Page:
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What was even bleaker was when we were on the train travelling from Xi’An to Beijing. Then the landscape really became ghostly and incredibly depressing:

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Especially because a lot of these sky scrapers were in desolate areas, and empty. Look at them — they look like they’re appearing out of the fog.

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During the day it was less obvious, but at night, when we drove past the outskirts of Xi’An, we drove through a forest of skyscrapers, and all of them dark and empty. There’s this weird problem of ghost towns in China, where the government builds entire cities in the expectation of the enormous influx of population from the rural areas — except that once the construction is done, the builders all leave, and the cities remain empty.

We didn’t drive through these ghost cities, but we definitely drove through a weirdly deserted part of Xi’An. The cities themselves are a bizarre concept, based on the expectation that one day people will just move in. These are cities without a mayor, without a culture, an identity, or a history — without anyone actually there (at the moment) to run and organise it. Just a collection of roads and buildings and general infrastructure. As if it had all sprouted up like mushrooms under the rain.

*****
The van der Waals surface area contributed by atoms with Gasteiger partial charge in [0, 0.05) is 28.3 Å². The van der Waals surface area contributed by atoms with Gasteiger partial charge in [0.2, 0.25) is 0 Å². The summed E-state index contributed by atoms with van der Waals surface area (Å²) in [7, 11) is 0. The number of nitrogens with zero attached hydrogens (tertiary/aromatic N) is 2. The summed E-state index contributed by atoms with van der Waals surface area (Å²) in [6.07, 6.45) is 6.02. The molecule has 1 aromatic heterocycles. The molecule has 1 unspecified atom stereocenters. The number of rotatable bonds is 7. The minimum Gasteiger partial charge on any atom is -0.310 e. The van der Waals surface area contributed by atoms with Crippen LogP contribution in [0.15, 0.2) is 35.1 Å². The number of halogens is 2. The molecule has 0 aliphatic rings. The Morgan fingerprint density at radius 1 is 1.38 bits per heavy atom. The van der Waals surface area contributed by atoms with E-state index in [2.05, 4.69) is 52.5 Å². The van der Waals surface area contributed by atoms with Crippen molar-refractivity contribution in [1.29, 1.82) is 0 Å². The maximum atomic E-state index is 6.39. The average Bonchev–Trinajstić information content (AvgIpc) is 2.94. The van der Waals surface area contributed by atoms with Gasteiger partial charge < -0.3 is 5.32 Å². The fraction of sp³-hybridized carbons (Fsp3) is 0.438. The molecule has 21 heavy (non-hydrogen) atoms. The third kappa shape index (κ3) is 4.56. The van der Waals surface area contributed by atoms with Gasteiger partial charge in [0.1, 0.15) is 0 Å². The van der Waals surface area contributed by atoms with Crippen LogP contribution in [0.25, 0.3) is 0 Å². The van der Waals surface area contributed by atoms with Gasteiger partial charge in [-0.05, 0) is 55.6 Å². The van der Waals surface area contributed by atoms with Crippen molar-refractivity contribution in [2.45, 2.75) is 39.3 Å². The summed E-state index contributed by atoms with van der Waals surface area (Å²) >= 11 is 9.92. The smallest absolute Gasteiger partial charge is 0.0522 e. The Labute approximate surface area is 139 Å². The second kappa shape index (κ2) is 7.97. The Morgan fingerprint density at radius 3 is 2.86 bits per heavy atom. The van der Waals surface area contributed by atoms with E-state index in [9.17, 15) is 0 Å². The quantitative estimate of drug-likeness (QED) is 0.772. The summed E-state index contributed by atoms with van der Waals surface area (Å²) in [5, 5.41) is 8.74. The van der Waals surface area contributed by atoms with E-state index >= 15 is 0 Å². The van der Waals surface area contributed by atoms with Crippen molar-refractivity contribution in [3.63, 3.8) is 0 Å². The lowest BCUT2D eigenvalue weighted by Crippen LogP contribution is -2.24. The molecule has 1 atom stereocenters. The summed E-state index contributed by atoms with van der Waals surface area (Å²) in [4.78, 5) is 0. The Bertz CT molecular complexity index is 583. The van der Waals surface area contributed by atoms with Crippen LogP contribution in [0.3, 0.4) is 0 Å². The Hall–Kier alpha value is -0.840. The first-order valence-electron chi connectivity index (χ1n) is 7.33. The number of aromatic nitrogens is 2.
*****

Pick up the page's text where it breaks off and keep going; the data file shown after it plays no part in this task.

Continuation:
Seeing these empty skyscrapers shrouded in smog was rather disquieting — it also gave me a renewed appreciation of how clean and bright Hong Kong is by comparison!!

On this (delightful) polluted day, we also visited the Summer Palace — winter edition, of course.